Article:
At home, friends said Schar and his former wife, Janice Winkler, had a stormy relationship and, after 24 years of marriage, they separated in 1986 and divorced in 1988. Schar married Martha McCartney the next year.

In June, Schar's former wife filed a lawsuit claiming that he has violated their divorce agreement, in which Schar agreed to pay her $4.2 million over five years and to turn over 390,000 limited partnership units of NVR stock.

According to the lawsuit, Schar hasn't paid some of the money he owed his former wife last year, $1 million he owes this year and hasn't relinquished some of the stock that was promised. The lawsuit also alleged that he violated the divorce agreement by taking out a $3 million mortgage last October on the McLean home from NVR Mortgage and by putting the house up for sale without his former wife's knowledge.

Schar's McLean home has been up for sale for several months. The initial asking price was $5.2 million, according to area real estate agents, but the price recently was cut to $3.4 million.

Friends said Schar has told them that he and his wife want to move down the street to Merryhill, an NVHomes development of million-dollar town houses. Friends said he also has said he might take his house off the market if it fails to command the right price. But other people who know Schar well express surprise that he would sell the house that has come to symbolize his rise from an Ohio farm to wealth and power.

Schar, who owns a beach house in an exclusive section of Rehoboth Beach, bought the 64-year-old McLean house, called Ballantrae, in 1983. Schar remodeled Ballantrae, a 10,000-square-foot mansion, and has been the host of a number of charity and political fund-raisers there, including a fund-raiser earlier this summer for U.S. Rep. Frank Wolf (R-Va.), at which best-selling author Tom Clancy signed books.

"That house meant everything to him," said one source. "It must kill him {to sell it}."

In a marked contrast to his bold business behavior, Schar is known for his laid-back, casual manner. He is rarely seen wearing a tie.

He is said to pick good executives, communicate what he wants and then step aside. His inner circle of top executives is said to include Michael J. Cannizzo, chief executive of Ryan Homes; Charles T. Langpaul, president of NVHomes; Joseph P. Berghold, NVR's chief financial officer; and Douglas H. Poretz, NVR's vice president for investor relations.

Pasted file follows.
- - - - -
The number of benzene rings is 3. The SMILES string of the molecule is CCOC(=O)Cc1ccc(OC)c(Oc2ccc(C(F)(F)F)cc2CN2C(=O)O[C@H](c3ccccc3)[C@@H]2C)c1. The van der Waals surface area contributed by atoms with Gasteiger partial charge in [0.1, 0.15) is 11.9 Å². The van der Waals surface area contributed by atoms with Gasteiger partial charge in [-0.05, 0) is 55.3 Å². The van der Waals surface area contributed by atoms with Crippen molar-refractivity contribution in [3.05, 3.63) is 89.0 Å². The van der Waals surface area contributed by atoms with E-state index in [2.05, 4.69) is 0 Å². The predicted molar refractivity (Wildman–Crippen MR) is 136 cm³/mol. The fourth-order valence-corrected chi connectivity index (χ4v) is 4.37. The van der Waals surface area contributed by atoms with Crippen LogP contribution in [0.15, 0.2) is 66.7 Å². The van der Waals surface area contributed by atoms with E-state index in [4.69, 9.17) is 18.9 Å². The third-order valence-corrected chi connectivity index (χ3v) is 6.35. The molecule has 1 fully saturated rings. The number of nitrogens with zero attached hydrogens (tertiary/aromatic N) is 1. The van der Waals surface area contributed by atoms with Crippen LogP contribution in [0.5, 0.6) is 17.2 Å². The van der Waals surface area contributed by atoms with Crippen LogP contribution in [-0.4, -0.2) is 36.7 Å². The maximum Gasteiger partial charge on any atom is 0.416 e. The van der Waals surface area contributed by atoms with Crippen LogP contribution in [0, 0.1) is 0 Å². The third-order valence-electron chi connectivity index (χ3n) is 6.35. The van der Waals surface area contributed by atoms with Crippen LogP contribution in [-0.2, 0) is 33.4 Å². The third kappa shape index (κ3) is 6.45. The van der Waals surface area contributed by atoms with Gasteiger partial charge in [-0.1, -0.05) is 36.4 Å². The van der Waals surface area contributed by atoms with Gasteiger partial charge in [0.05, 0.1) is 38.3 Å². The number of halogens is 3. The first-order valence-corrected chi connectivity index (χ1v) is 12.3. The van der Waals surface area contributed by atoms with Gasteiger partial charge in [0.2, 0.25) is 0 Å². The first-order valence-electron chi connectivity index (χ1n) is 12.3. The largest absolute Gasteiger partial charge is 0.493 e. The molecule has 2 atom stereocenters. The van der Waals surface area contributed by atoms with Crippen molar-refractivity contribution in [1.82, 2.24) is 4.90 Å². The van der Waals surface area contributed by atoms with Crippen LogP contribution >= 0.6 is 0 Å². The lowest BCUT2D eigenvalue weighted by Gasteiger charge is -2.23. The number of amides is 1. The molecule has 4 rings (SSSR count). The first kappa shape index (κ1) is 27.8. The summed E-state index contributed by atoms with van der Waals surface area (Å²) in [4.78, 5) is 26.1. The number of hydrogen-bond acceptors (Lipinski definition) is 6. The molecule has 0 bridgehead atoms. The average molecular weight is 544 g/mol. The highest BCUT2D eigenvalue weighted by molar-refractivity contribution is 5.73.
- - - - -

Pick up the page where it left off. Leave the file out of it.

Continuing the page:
"He likes to have people around that are basically self-starters," said April Young, executive vice president of NVR Development. But Schar steps back into the picture if things aren't going his way, as he did last year when he replaced the president of Ryan Homes with Cannizzo.

Sources said that while Schar moved away from some aspects of day-to-day management of the company in the last two years, he has moved back in recently because of the company's financial troubles. "The reins are being tightened," said a former executive. But that same executive said that he didn't expect heads to roll as a result; Schar apparently believes the company had been going in the direction that he would have taken it had he been more involved in day-to-day management.

While NVR is struggling financially because of its hefty debt load, its home-selling operations, particularly Ryan Homes, appear to be faring well in a weak real estate market. One positive sign that emerged last week was that NVR's lenders have agreed to extend the company's $248 million working line of credit, which it uses to fund its operations, through Feb. 15, 1991. At a difficult time, it was a sign of lender confidence in Schar.

To the outside world and to some insiders at NVR, Schar has responded coolly and methodically to his company's predicament. Schar, like other developers, might be faulted for assuming that the Washington area real estate market would continue its explosive growth. But NVR insiders said that once the magnitude of the problem became clear, he and the rest of NVR's board of directors moved quickly to assess the damage and come up with solutions.

Investment bankers Wasserstein, Perella & Co. and the Kenneth Leventhal accounting firm were retained to assess the company's status and recommend solutions. Last week's decision to declare publicly that some of the land NVR holds has dropped substantially in value was a result of their efforts, sources said.

"It's not a 'the-sky-is-falling situation,' " said one company insider. "It's 'Hey, guys, this is the problem, this is the solution. This is the best way through it.' "

To friends and business associates, Schar has joked occasionally about his plight and has remained good-humored and upbeat.

Fairfax County Supervisor Davis recalled Schar's manner during another difficult time for him -- J. Marshall Coleman's campaign, which ended in defeat. "He's cool. I don't think he's going to act out of panic or desperation," Davis said.

"Hell, he could have walked off months ago and let the banks do their thing," added Til Hazel.

Said Northern Virginia developer Dwoskin, who has differed with Schar politically:

"Don't count him down or out and don't underestimate his ability or tenacity."